Mavis's Shoe

Author of two novels and a creative memoir.

Monday, 10 November 2014

Planning for chaos

On my wall today there are thirteen sheets of paper with the names of the thirteen projects I am currently either considering or already working on. This is a blissful state to be in, at the end of one project and with the possibility of another twelve. But it’s a diabolical situation too. There is too much choice and if I examine the contents of my various notebooks I’ll find more projects to add. I know that what I need to do is explore these projects in turn to some depth, enough to be able to make informed decisions on each of them. But in the meantime deadlines for paid work loom. So I scribble my thoughts and ideas in mind-map style onto the sheets, muse on one of them for half an hour, scribble some more, then get back to the grindstone. They are undulating in the updraft from the radiator below as if they are jostling for my attention and shouting: Pick me!

But perhaps I have the wrong set of sheets. Maybe what I need are a new set of sheets about genres, styles of writing or readerships, or weighing up the possibilities of being wildly experimental or aiming for a bestseller, or finding an amalgam of all of these and more. Perhaps I should be examining the options of a return to visual art or music instead, or abandoning it all and returning to care work so I don’t have to sell my house to survive.

I need some dedicated time to explore all of this and what better place to do that than in a small campervan with spectacular views. Physical space is as valuable as time, as if living in a metaphorically grand landscape enables the enlargement of my ideas. This is what I long for. But sadly the weather is bl**dy freezing making day trips are the only possibility. So I am doing overdue domestic chores while mulling over these projects, returning every so often to the wall to scribble in a thought or phrase or feeling. I’m using ballpoint pens in a variety of pretty colours to make it more interesting. The music is a bit loud and it’s hard to write when you’re dancing. My head is over-full with random thoughts and ideas from which I’m hoping to knit something interesting.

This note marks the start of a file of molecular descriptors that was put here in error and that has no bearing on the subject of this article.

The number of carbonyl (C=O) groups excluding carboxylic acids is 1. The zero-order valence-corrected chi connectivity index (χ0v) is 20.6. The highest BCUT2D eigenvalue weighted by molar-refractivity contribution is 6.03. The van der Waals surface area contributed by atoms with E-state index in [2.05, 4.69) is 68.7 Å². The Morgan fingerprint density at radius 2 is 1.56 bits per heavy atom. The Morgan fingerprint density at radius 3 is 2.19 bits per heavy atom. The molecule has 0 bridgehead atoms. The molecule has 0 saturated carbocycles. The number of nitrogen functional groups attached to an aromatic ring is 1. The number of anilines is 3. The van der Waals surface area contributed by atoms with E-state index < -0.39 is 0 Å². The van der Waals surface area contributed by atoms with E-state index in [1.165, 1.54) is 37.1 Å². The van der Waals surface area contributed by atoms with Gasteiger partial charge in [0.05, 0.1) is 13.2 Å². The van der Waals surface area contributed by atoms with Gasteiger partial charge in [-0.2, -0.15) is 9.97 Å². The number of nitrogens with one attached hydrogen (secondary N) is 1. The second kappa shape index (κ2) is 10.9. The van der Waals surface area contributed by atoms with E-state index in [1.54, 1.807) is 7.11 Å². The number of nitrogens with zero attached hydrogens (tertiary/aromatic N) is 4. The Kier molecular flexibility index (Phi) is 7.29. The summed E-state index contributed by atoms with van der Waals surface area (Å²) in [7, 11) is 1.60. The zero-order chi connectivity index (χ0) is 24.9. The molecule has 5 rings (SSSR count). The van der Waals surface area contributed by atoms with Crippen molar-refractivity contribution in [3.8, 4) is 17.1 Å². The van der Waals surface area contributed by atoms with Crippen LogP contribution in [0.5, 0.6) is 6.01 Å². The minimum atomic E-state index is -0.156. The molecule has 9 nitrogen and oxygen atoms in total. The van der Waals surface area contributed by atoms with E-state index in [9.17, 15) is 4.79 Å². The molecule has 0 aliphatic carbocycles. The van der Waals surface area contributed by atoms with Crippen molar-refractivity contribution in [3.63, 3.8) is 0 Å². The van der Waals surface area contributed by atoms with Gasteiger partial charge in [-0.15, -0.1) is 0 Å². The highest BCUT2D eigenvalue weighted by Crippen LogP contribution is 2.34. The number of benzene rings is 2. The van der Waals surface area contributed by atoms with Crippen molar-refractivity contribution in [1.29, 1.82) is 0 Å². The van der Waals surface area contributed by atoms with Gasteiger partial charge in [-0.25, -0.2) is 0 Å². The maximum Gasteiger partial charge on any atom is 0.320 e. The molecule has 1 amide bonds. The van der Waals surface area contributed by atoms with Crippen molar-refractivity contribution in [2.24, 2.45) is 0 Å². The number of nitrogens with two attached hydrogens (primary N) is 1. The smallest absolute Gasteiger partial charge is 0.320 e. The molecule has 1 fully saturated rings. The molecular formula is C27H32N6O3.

So I have a question for all the writers who are reading this, or indeed anyone involved in creative ventures: How do you go about deciding which project to do next and to what extent, and how, do you plan?

Tuesday, 21 October 2014


Mavis's Shoe was the first new Scottish novel to come out simultaneously in Braille and print, so I'm very pleased that Rue End Street has followed suit. A couple of weeks ago, during National Braille Week, I visited the Scottish Braille Press in Edinburgh to celebrate National Braille Week and see round the press. While I was there I met Allan Balfour who is blind and who translated both books into Braille, and we read a section of Rue End Street together.
I can't describe what a lovely thing to do this was.

As you can see from the video Allan is moving both his hands and in two directions. This is because he reads ahead with one hand and makes sense with the other, or something like that. I realised that this is also what I do, in fact what we all do. We read by recognition and we read more than one word at once, and we read ahead to make sense of the word we are paying closest attention to, or something like that! It's hard to define. This is especially noticeable in people playing the piano. They are reading ahead while their fingers are playing the previous bar. It was quite amazing to see Allan doing with his hands what I do with my eyes. If I run my finger tips over the Braille 'cells' it's just texture on thick paper, completely random and with no individual dot easily discernible from the next. But Allan's fingers sense these 'cells' or small rectangular arrangements of raised dots, and they tell him something. They are not simply embossed letters like the twenty-six we read every day, but codes which tell the reader things like whether or not the word begins with a capital, and so on. I found the whole thing quite extraordinary, but actually if I think about what our brains do even when we have eyes, you realise how fantastic the human body is.

After reading together I was taken through to see the actual Braille press itself and meet some of the workers. Check out the giant roll of paper! For some reason such things give me great pleasure. So perfect and white and round and actually quite hard to lean on which is why I'm laughing. The paper goes into the machine and comes out the other side stamped with dots. The large format book in my left hand is the result, or is at least one volume of the seven it takes to make the whole of Rue End Street. Included are Braille descriptions of the cover and the various photos on the inside of the cover.